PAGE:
Remember what kept that economy down- the Communist regimes, beginning with Mao, and to the present.

I don't like the conclusion in the quote, though. The USA was once in the position China was, relative to Britain, as an economic power. The US was the up and coming low-tech, cheap production underdog, while Britain was the high-tech economic ruler of the day. The British once scoffed at America's position in the world, confident it would never be surpassed. The USA kept producing cheaply and innovating, eventually becoming the high-tech producer of the world.

Why was Britain surpassed by the US? Two things. The UK became increasingly regulated, and Britain had a worldwide empire. "The sun never sets..." That took enormous effort to sustain, and proved unsustainable. The British choked off innovation in their industries, via regulation.

Here we are in the USA, repeating the mistakes of history. We hyper-regulate our industry, driving the business to other countries. We are trying to play the world's cop, intervening in affairs that don't affect us directly, paying for bases and operations in most of the world's nations.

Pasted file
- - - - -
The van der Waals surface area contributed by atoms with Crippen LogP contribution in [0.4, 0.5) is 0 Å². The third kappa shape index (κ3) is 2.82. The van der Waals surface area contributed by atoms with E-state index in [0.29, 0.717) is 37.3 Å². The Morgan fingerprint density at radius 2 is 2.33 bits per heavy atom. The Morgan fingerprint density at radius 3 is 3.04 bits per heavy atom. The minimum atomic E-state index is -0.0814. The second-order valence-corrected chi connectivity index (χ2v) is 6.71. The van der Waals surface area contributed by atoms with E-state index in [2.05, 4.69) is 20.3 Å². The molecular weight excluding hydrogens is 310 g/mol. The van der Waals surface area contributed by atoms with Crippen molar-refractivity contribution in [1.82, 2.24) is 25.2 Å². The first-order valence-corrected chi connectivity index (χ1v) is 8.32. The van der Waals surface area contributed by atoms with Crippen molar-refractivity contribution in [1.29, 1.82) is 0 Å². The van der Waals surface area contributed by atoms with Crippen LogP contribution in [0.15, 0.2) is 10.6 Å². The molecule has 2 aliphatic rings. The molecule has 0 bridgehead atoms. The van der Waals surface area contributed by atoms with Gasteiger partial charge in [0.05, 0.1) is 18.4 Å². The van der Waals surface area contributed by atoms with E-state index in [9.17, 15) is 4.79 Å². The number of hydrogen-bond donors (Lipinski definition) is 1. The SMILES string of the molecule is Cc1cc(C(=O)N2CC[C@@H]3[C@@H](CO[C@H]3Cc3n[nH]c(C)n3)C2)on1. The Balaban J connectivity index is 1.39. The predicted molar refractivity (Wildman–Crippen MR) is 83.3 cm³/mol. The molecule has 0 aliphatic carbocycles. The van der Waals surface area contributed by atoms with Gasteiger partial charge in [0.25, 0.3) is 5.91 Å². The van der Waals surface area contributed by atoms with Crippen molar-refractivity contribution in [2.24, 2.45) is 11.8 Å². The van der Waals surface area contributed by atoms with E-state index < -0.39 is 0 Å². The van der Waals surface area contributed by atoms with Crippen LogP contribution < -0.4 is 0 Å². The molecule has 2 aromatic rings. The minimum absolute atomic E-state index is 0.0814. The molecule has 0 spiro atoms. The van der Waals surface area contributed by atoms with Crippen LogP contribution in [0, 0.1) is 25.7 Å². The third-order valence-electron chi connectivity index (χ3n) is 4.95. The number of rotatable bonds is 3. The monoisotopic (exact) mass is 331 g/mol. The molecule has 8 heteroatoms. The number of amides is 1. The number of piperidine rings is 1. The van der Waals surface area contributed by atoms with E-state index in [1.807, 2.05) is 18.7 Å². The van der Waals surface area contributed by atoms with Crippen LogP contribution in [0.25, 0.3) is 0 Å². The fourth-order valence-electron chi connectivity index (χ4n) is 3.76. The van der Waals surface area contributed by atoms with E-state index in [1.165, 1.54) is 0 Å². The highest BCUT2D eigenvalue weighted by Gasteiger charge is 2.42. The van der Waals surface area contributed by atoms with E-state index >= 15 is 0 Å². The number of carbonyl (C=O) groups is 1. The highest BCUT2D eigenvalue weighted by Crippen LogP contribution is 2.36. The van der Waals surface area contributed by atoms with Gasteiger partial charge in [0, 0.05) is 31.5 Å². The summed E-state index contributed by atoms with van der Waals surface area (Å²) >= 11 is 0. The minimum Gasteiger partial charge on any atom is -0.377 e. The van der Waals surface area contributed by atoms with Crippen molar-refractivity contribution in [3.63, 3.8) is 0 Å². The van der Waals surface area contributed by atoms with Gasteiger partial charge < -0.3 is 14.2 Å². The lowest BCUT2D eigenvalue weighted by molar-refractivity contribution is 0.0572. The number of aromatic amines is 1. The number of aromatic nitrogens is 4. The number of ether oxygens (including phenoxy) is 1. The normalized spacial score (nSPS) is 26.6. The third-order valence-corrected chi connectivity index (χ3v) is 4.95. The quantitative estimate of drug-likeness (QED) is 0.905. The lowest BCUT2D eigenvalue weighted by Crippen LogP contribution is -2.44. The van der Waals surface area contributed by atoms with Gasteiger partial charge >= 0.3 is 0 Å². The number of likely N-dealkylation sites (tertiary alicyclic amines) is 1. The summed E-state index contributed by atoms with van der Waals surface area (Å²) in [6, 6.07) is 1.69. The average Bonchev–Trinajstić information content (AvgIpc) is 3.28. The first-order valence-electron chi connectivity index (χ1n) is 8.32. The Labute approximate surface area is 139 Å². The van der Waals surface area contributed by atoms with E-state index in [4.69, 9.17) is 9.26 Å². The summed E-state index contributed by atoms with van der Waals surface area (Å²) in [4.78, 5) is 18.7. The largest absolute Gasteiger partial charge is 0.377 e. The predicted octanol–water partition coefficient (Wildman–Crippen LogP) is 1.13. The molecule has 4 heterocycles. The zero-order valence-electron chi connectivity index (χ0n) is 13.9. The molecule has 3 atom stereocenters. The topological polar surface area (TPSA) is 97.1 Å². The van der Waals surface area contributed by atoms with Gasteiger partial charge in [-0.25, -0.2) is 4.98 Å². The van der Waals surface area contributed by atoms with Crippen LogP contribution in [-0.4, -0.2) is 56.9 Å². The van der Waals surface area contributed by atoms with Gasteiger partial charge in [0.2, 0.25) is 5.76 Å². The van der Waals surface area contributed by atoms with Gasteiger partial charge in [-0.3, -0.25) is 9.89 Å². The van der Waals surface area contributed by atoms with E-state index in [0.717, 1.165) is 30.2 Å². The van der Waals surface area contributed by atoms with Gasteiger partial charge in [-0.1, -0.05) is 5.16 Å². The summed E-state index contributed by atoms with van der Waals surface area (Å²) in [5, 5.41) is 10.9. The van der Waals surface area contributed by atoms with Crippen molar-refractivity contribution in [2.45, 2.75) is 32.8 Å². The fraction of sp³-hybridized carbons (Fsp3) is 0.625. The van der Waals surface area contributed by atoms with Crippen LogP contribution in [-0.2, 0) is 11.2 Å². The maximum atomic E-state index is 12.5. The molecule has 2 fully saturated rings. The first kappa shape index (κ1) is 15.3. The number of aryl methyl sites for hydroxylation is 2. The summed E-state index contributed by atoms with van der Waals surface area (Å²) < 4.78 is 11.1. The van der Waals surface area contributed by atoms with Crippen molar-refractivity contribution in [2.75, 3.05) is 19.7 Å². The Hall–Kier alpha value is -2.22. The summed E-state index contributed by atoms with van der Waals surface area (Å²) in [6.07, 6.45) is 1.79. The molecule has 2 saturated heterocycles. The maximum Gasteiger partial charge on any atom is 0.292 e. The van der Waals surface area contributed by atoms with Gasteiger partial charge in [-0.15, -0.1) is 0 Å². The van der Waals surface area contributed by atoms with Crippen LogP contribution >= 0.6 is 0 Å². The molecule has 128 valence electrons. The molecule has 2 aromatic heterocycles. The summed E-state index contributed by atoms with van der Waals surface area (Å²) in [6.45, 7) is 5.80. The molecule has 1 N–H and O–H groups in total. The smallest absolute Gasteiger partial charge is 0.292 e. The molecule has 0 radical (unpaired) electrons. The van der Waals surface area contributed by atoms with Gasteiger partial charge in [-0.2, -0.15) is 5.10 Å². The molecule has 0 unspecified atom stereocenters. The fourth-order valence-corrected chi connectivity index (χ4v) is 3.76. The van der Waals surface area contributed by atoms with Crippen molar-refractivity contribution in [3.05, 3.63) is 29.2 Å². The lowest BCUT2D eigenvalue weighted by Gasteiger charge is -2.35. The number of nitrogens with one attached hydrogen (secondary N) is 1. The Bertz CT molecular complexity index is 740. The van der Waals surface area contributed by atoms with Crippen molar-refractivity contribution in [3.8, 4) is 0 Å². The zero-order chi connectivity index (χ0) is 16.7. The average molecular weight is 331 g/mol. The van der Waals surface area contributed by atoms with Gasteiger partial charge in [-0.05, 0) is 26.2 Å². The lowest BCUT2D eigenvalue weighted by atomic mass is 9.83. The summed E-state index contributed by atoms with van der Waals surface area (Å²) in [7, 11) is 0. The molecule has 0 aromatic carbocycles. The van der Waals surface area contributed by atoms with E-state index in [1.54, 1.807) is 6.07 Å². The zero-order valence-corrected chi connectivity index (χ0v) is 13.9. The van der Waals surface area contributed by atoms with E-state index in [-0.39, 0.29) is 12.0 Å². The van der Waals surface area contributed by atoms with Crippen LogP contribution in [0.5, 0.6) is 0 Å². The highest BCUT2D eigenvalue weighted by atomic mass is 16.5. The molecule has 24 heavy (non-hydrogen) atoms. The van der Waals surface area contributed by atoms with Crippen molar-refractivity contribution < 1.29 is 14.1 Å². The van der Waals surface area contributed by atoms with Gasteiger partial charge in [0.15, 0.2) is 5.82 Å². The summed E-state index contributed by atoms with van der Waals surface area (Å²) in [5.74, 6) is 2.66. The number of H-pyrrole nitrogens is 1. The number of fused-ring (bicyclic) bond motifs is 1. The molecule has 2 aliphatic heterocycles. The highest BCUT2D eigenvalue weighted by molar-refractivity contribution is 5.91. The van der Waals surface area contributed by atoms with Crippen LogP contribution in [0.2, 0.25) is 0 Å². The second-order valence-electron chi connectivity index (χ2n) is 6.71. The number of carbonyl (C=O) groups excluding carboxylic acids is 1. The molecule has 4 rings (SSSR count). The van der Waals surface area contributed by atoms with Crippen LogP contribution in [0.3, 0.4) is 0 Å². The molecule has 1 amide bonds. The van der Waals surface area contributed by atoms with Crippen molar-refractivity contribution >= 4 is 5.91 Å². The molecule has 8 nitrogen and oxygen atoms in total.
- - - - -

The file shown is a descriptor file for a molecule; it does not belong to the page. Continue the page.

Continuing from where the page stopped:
The US built its wealth under relative 'isolation'. Notice that China, once greatly involved in funding revolutionary forces in SE Asia, now is relatively isolationist itself. How about that? Increase capitalism, reduce interventionism, and China begins to assert itself as a growing financial power.

China is hardly perfect, but in some important ways, they are going in the right direction, while here in the USA, in those same important ways, we are going in the wrong direction.